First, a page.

• Captive hearts: The hero holds the heroine captive for his own gain, but along the way, they fall in love. (Adults)
  • Childhood sweethearts: Young love blossoms into adult romance in these stories of childhood sweethearts maturing into a realistic partnership. (Adults)
  • Enemies to lovers: There is a thin line between love and hate in these stories where the characters start out as adversaries but end up romantically attached. (Adults)  Note: On the teen side, the heading is called “Hating to Dating."
  • Fake relationship: Whether to make someone jealous or out of necessity, these characters pretend to fall in love, only to find it feels so real. (Adults, Teens)
  • Falling for a friend: Though their relationship begins platonically, the characters in these stories find themselves developing an attraction which deepens into love. (Teens)  Note: On the adult side, the heading is called “Friends to lovers.”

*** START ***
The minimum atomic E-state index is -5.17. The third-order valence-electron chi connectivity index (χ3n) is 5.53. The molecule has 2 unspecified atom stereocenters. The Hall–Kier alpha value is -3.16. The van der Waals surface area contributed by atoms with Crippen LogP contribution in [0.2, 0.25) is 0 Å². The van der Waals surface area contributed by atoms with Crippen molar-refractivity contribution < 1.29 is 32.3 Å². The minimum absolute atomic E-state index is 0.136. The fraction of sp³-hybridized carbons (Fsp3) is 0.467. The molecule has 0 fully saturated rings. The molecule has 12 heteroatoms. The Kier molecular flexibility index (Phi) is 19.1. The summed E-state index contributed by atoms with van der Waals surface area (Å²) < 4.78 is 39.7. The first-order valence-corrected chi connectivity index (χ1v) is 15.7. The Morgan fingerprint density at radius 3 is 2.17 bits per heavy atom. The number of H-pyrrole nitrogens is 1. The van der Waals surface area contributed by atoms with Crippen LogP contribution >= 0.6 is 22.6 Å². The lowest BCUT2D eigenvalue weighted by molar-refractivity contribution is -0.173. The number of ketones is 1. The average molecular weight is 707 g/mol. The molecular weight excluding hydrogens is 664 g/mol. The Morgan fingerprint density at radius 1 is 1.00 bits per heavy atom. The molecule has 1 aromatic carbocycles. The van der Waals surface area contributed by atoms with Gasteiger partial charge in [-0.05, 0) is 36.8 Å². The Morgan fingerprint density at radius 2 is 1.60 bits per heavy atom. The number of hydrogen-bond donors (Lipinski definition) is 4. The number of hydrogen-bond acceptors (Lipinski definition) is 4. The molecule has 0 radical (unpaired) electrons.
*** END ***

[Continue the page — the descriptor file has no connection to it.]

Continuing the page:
• Famous flings: The glare of the limelight is no match for the sparks that fly when a famous figure falls in love with an ordinary person. (Adults, Teens)
  • For richer, for poorer: Despite coming from very different social classes, nothing can keep us apart. (Adults)
  • Friends to lovers: Though their relationship begins platonically, the characters in these stories find themselves developing an attraction which deepens into love. (Adults)  Note: On the teen side, the heading is called “Falling for a friend.”
  • Getting together for the kids: An unplanned pregnancy leads to marriage. (Adults)
  • Hating to Dating: There is a thin line between love and hate in these stories where the characters start out as adversaries but end up romantically attached. (Teens)  Note: On the adult side, the heading is called “Enemies to lovers."
  • Home again: Take me back to the place where I belong. (Adults)
  • Love abroad: A travel adventure leads to everlasting love. (Adults, Teens)
  • Love in a small town: Fall in love in a small town where everyone knows your name. (Adults)